• 06 – Consumption ‑ Foreign Trade Zone (FTZ)
  • 07 – Consumption ‑ Antidumping/Countervailing Duty and Quota/Visa Combination
  • 11 – Informal
  • 12 – Informal ‑ Quota/Visa (other than textiles)
  • 21 – Warehouse
  • 22 – Re‑Warehouse
  • 23 – Temporary Importation Bond (TIB)
  • 31 – Warehouse Withdrawal Consumption
  • 32 – Warehouse Withdrawal ‑ Quota
  • 34 – Warehouse Withdrawal Antidumping/Countervailing Duty
  • 38 – Warehouse Withdrawal ‑ Antidumping/Countervailing Duty & Quota/Visa Combination
  • 51 – Defense Contract Administration Service Region (DCASR)
  • 52 – Government ‑ Dutiable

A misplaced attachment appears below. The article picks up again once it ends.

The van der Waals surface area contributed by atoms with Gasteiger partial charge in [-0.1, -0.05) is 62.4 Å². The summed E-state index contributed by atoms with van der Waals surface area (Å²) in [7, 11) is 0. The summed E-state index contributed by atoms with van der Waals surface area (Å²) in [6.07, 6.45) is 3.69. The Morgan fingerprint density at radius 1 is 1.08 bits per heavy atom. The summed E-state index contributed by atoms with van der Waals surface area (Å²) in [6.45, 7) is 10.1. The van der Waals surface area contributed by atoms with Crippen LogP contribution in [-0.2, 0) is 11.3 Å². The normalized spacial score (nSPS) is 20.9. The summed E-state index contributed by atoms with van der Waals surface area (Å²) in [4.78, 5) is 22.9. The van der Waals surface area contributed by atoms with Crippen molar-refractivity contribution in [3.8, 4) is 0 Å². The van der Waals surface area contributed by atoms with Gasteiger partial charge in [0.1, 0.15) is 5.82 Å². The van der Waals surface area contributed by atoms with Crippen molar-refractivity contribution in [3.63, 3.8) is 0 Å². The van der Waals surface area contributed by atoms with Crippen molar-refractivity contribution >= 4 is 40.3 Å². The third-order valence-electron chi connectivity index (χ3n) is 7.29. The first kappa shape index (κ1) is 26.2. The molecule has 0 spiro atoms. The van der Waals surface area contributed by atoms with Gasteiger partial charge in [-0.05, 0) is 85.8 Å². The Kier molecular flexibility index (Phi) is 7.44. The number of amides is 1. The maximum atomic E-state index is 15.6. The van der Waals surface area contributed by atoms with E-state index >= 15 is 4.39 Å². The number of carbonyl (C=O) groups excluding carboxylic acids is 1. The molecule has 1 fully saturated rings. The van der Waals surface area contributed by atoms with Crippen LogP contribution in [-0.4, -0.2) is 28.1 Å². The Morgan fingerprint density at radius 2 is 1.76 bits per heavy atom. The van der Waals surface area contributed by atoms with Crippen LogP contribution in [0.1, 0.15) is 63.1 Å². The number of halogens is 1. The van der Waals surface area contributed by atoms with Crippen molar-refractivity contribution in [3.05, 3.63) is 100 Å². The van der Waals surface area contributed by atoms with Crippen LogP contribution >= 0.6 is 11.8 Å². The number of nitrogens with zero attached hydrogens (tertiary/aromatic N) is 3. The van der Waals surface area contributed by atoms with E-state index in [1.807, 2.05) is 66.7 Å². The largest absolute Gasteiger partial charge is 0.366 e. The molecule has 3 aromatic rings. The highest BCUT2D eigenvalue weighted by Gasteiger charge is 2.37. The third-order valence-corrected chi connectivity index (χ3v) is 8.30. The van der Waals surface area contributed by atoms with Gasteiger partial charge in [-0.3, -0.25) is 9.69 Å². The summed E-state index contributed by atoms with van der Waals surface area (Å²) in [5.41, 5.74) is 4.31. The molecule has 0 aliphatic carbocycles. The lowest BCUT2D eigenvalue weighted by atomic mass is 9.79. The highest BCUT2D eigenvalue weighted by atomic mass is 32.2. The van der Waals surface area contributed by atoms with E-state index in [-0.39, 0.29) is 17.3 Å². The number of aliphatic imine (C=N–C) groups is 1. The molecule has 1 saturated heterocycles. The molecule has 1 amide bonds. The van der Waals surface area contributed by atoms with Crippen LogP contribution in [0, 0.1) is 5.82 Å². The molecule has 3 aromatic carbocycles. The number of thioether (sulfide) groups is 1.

The CBP released the benefits that customs brokers and other entities handling exporting and importing data filing will see from this new streamlined paperless system. Electronic manifests will allow the government to quickly determine if incoming cargo poses a risk, or can proceed into the country. Additionally, we will see reduced wait time for processing at Ports of Entry and receive enhanced visibility of cargo status through new status messages.

For a complete overview and timeline of the ACE program check: